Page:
To address the open hatches that were found in the wreck. One might suspect careless crewmen, but knowing that they were in such a fierce storm it seems unlikely that the ship would not have been closed up tight as a drum. It may be possible that the hatches were forced open by the air trapped in the ship when she sank. Air inside a ship becomes compressed when water enters a compartment and there would be more than enough pressure to force a weak hatch open. For instance when Titanic sank a forward hatch on the forecastle was blown off the ship and it now rests some distance from the wreck. In a sunken submarine many men escaped by flooding a compartment and using the compressed air to force open the escape hatch. I must admit that I have not seen any footage or photos of the wreck and I don't know how extensively the hatches were inspected.

I think it is clear that Gaul was lost to one of the most powerful and unforgiving forces in the world, the sea. She was taken by the sea which has taken much larger ships then her, and sadly it will happen again in the future. On this anniversary we remember the men who were lost and the families they left behind.
© 2014 Michael W. Pocock

Roll of Remembrance
In memory of those who lost their lives in
FV Gaul
"As long as we embrace them in our memory, their spirit will always be with us"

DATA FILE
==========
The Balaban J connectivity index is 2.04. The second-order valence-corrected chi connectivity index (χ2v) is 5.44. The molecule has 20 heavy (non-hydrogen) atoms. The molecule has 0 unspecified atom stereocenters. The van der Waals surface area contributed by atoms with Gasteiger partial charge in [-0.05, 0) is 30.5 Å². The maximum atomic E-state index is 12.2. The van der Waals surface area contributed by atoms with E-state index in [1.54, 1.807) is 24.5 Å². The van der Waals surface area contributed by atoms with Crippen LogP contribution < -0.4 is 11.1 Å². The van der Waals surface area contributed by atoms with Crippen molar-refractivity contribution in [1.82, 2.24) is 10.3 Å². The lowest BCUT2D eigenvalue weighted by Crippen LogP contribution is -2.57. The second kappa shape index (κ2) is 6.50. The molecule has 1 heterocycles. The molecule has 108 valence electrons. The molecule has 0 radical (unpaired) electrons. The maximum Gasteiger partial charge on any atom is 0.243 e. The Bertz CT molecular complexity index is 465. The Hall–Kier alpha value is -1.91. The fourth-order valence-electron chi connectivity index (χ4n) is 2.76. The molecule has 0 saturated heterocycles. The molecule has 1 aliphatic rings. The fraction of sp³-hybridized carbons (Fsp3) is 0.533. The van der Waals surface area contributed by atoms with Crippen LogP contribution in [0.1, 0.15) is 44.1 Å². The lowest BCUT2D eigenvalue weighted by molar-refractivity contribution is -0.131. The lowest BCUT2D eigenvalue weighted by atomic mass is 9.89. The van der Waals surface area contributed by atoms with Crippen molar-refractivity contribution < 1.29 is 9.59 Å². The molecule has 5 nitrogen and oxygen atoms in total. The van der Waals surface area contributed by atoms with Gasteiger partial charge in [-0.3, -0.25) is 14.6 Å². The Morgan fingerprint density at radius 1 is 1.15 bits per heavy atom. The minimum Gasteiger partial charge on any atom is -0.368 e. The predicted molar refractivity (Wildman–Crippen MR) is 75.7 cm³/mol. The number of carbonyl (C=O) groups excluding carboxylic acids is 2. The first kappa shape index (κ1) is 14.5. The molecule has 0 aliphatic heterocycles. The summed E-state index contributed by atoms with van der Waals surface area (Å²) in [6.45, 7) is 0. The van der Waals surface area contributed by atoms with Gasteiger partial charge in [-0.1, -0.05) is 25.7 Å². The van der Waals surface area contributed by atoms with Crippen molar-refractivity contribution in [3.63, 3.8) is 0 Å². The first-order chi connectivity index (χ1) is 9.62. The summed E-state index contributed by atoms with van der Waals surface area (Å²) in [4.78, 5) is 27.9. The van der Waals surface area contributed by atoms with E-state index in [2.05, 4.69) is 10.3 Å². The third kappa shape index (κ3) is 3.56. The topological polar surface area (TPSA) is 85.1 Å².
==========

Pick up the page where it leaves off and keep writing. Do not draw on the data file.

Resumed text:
Atkinson, Raymond
Factory Hand
Bowles, Ronald
2nd Engineer
Briggs, Clifford
Meal Plant Operator
Broom, Sidney
2nd Officer
Chisholm, John M.
Junior Officer
Chisholm, Robert
Spare Hand
Clark, Paul E.
Spare Hand
Collier, Stanley T.
Factory Charge Hand
Doone, John
Radio Operator
Dudding, John
Spare Hand
Gardner, James
4th Engineer
Grundy, Eric
Factory Hand
Hackett, Timothy
Trainee Engineer
Heywood, John
Factory Hand
Jones, William E.
Factory Hand
Magee, Terence
Factory Manager
McLellan, James C.
Factory Hand
Naullis, Colin E.
Spare Hand
Nellist, Peter
Nilsson, Raymond C.
Factory Charge Hand
North, William T. "Bill"
Factory Charge Hand
O'Brien, James W.
Spare Hand
O'Brien, John R.
Chief Engineer
Petersen, Neil
Riley, J. Frederick
Spare Hand
Sheppard, Thomas
Factory Hand
Smith, Clarence
Meal Plant Operator
Spurgeon, Maurice E.
Straker, Karl J.
Assistant Cook
Tracey, Thomas W.
Spare Hand
Wales, James V.
3rd Engineer
Wheater, David A.
2nd Cook
Wilson, Harold W. F.
Spare Hand
Wood, Harry S.
Factory Hand
Woodhouse, James W.
Meal Plant Operator
Worner, Albert
Factory Hand